“I cannot tell you how much it means to me that my extra chromosome might lead to the answer to Alzheimer’s,” Frank Stephens, a self-advocate with Down syndrome, told Congress in 2017. His heart-wrenching comment, which was followed by thunderous applause and a standing ovation, got it exactly right.
People with Down syndrome have an extra copy of the 21st chromosome — the chromosome on which the gene that codes for amyloid precursor protein is located. The accumulation of amyloid plaque in the brain is associated with the development of Alzheimer’s. Though the amyloid theory of Alzheimer’s is controversial, one thing is clear: Around 70% of people with Down syndrome will be diagnosed with Alzheimer’s in their 40s and 50s.
But not all hope is lost. Five years after Frank Stephens testified, there are promising, repurposed drugs for Alzheimer’s disease. In its first phase II trial, a new medicine called Leukine boosted cognition and memory scores and improved all three biomarker measurements for dementia. In addition, promising new drugs known as monoclonal antibody treatments — or mAbs — are now coming online in the United States. In July 2021, the Food and Drug Administration approved the first such treatment. Another followed this year, and a third showed promise in a phase 3 study, according to an announcement from Eli Lilly on Wednesday.
But barriers to Alzheimer’s drug accessibility remain. In April 2022, the Centers for Medicare & Medicaid Services severely restricted coverage of mAbs for Alzheimer’s. Only Medicare and Medicaid patients participating in CMS-approved clinical trials and data registries to develop more evidence of the efficacy of mAbs will be able to get their prescriptions covered — notwithstanding FDA approval.
If there’s one silver lining, it’s that, after a wealth of input from the Down syndrome community, the determination was finalized without discriminatory language originally included in a January 2022 draft. In that version, CMS specifically called out patients with Down syndrome as not being eligible to participate in such trials.
But the general restriction on coverage remains, as does its disproportionate impact on people with Down syndrome. Simply removing language barring people with Down syndrome from participating in clinical studies — without apology — is not enough. CMS must encourage the Down syndrome community to participate.
A National Institutes of Health working group has already laid out ways to do so. Among other things, they recommend using pictures to communicate about informed consent, increasing the number of check-ins with participants, and conducting home or remote visits during the study period to reduce travel burdens. And it certainly wouldn’t hurt to hold outreach events to engage with patient groups or make individuals with Down syndrome part of the research team itself.
These small steps could change the lives of more than 400,000 Americans with Down syndrome. That’s almost 1 in every 700 babies born in the United States each year, according to the Centers for Disease Control and Prevention. Despite this, Down Syndrome has been the least funded major genetic condition, and federal spending on Down syndrome declined from 2001 until my organization and our self-advocates successfully advocated for the establishment of the trans-NIH Down syndrome research initiative in 2018.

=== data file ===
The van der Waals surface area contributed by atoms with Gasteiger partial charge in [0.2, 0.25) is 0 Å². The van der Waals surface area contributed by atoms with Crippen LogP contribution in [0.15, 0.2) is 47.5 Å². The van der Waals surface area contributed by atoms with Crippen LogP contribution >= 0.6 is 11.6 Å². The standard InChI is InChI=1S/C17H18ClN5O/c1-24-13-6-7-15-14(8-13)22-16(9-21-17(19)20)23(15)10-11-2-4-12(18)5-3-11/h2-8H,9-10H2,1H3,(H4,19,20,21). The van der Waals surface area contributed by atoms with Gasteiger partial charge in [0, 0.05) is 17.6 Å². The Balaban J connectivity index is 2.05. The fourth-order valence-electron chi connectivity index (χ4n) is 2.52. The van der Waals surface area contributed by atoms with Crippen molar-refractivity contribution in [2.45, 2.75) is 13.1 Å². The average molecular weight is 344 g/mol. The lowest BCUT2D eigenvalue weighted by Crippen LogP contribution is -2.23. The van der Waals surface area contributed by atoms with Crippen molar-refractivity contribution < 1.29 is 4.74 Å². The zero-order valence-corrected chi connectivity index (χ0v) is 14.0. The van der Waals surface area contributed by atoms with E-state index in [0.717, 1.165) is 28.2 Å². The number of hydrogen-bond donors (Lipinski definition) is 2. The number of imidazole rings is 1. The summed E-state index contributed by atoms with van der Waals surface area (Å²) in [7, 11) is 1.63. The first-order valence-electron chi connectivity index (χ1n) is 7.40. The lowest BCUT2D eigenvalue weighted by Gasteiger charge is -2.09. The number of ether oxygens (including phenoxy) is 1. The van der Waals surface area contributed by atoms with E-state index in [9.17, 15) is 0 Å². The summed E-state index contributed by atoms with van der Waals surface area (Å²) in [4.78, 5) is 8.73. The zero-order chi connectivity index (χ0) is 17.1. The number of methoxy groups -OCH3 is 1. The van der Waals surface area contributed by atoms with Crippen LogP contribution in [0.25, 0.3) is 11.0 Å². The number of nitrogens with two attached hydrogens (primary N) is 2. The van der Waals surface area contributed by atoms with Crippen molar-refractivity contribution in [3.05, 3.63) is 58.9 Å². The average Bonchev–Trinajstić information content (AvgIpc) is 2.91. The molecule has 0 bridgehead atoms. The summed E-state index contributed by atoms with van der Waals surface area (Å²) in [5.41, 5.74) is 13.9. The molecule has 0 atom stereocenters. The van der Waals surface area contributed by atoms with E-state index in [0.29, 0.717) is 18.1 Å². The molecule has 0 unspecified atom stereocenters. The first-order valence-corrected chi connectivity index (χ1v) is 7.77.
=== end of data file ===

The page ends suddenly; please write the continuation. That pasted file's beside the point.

In 2009, after learning that my daughter Sophia would be born with Down syndrome, I co-founded the Global Down Syndrome Foundation. Our efforts have helped more than quadruple funding for Down syndrome research, with a large percentage going to Alzheimer’s research for people with Down syndrome.
Such research stands to benefit all people with Alzheimer’s. If scientists can figure out why a small fraction of people with Down syndrome never develop Alzheimer’s symptoms, they might even be able to develop an effective prevention method for the disease.
For now, though, we’re starting to see results with mAbs.
The treatments are by no means perfect. They don’t work for everyone, and some patients experience side effects. But in lots of cases, mAbs have helped to slow the decline of memory and thinking in Alzheimer’s patients.
If CMS keeps its onerous restrictions on coverage for these treatments in place, too many Alzheimer’s patients, including many youthful people with Down syndrome, will find their symptoms progressing past the point at which research has shown they may benefit from mAbs. These patients have no time to lose.
As Frank Stephens stated in his famous testimony, “It’s likely that this thief will one day steal my memories — my very life — from me.”
I have fought so hard to make sure that my daughter and everyone with Down syndrome can live a longer, healthier life and reach their true potential. The thought of my daughter one day losing to Alzheimer’s memories that are integral to who she is as a person is unbearable, which is why I’m working so hard to keep that from happening.
Michelle Sie Whitten is president and CEO of the Global Down Syndrome Foundation.